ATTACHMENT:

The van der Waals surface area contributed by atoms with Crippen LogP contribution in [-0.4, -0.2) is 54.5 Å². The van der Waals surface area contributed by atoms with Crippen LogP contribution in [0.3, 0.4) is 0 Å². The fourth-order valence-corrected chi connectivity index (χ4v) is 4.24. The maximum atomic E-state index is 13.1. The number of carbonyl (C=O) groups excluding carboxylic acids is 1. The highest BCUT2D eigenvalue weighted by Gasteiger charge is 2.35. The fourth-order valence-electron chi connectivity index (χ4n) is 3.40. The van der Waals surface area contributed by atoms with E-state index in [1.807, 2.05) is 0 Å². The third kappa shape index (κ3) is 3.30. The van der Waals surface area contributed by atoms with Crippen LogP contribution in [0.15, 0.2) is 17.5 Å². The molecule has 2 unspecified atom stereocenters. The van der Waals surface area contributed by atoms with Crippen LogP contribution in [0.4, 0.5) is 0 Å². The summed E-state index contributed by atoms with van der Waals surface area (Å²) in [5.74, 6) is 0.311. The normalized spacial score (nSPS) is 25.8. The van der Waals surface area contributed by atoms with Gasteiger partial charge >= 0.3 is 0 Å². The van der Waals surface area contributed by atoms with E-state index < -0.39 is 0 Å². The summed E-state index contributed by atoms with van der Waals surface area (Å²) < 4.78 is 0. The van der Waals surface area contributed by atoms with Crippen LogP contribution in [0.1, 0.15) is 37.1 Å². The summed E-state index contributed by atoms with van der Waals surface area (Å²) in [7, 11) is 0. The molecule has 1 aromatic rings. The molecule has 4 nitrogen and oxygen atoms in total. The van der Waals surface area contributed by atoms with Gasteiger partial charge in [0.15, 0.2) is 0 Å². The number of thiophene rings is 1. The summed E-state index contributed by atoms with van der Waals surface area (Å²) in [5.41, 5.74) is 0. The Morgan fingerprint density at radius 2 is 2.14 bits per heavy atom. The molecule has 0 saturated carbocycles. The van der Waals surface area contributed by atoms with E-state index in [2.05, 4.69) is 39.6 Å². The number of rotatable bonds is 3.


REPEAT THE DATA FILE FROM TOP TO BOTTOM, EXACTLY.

The van der Waals surface area contributed by atoms with Crippen LogP contribution in [-0.4, -0.2) is 54.5 Å². The van der Waals surface area contributed by atoms with Crippen LogP contribution in [0.3, 0.4) is 0 Å². The fourth-order valence-corrected chi connectivity index (χ4v) is 4.24. The maximum atomic E-state index is 13.1. The number of carbonyl (C=O) groups excluding carboxylic acids is 1. The highest BCUT2D eigenvalue weighted by Gasteiger charge is 2.35. The fourth-order valence-electron chi connectivity index (χ4n) is 3.40. The van der Waals surface area contributed by atoms with E-state index in [1.807, 2.05) is 0 Å². The third kappa shape index (κ3) is 3.30. The van der Waals surface area contributed by atoms with Crippen LogP contribution in [0.15, 0.2) is 17.5 Å². The molecule has 2 unspecified atom stereocenters. The van der Waals surface area contributed by atoms with Crippen LogP contribution in [0.4, 0.5) is 0 Å². The summed E-state index contributed by atoms with van der Waals surface area (Å²) in [5.74, 6) is 0.311. The normalized spacial score (nSPS) is 25.8. The van der Waals surface area contributed by atoms with Gasteiger partial charge >= 0.3 is 0 Å². The van der Waals surface area contributed by atoms with E-state index < -0.39 is 0 Å². The summed E-state index contributed by atoms with van der Waals surface area (Å²) < 4.78 is 0. The van der Waals surface area contributed by atoms with Crippen LogP contribution in [0.1, 0.15) is 37.1 Å². The summed E-state index contributed by atoms with van der Waals surface area (Å²) in [7, 11) is 0. The molecule has 1 aromatic rings. The molecule has 4 nitrogen and oxygen atoms in total. The van der Waals surface area contributed by atoms with Gasteiger partial charge in [0.15, 0.2) is 0 Å². The number of thiophene rings is 1. The summed E-state index contributed by atoms with van der Waals surface area (Å²) in [5.41, 5.74) is 0. The Morgan fingerprint density at radius 2 is 2.14 bits per heavy atom. The molecule has 0 saturated carbocycles. The van der Waals surface area contributed by atoms with E-state index in [2.05, 4.69) is 39.6 Å². The number of rotatable bonds is 3.